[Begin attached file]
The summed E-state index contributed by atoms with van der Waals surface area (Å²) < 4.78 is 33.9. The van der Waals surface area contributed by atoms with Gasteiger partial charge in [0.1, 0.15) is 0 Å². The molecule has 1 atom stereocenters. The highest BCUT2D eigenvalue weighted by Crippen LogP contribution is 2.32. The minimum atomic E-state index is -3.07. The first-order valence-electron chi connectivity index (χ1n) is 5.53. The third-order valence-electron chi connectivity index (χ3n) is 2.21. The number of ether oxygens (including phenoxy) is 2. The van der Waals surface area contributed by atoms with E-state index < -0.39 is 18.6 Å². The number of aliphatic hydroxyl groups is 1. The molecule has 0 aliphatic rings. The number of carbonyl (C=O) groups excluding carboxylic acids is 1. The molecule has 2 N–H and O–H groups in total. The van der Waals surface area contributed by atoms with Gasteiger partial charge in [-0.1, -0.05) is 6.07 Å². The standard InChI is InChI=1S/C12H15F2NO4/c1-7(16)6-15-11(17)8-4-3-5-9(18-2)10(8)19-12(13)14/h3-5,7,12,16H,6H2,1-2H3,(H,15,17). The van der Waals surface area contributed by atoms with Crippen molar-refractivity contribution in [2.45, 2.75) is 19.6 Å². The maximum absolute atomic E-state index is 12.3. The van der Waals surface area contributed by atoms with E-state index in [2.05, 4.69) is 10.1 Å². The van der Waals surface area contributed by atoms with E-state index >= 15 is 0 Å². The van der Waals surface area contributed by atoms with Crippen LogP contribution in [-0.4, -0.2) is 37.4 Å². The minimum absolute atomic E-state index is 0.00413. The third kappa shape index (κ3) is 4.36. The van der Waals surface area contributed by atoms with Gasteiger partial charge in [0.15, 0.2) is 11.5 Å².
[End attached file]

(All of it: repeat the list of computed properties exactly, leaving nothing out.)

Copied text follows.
The summed E-state index contributed by atoms with van der Waals surface area (Å²) < 4.78 is 33.9. The van der Waals surface area contributed by atoms with Gasteiger partial charge in [0.1, 0.15) is 0 Å². The molecule has 1 atom stereocenters. The highest BCUT2D eigenvalue weighted by Crippen LogP contribution is 2.32. The minimum atomic E-state index is -3.07. The first-order valence-electron chi connectivity index (χ1n) is 5.53. The third-order valence-electron chi connectivity index (χ3n) is 2.21. The number of ether oxygens (including phenoxy) is 2. The van der Waals surface area contributed by atoms with E-state index < -0.39 is 18.6 Å². The number of aliphatic hydroxyl groups is 1. The molecule has 0 aliphatic rings. The number of carbonyl (C=O) groups excluding carboxylic acids is 1. The molecule has 2 N–H and O–H groups in total. The van der Waals surface area contributed by atoms with Gasteiger partial charge in [-0.1, -0.05) is 6.07 Å². The standard InChI is InChI=1S/C12H15F2NO4/c1-7(16)6-15-11(17)8-4-3-5-9(18-2)10(8)19-12(13)14/h3-5,7,12,16H,6H2,1-2H3,(H,15,17). The van der Waals surface area contributed by atoms with Crippen molar-refractivity contribution in [2.45, 2.75) is 19.6 Å². The maximum absolute atomic E-state index is 12.3. The van der Waals surface area contributed by atoms with E-state index in [2.05, 4.69) is 10.1 Å². The van der Waals surface area contributed by atoms with E-state index >= 15 is 0 Å². The van der Waals surface area contributed by atoms with Crippen LogP contribution in [-0.4, -0.2) is 37.4 Å². The minimum absolute atomic E-state index is 0.00413. The third kappa shape index (κ3) is 4.36. The van der Waals surface area contributed by atoms with Gasteiger partial charge in [0.15, 0.2) is 11.5 Å².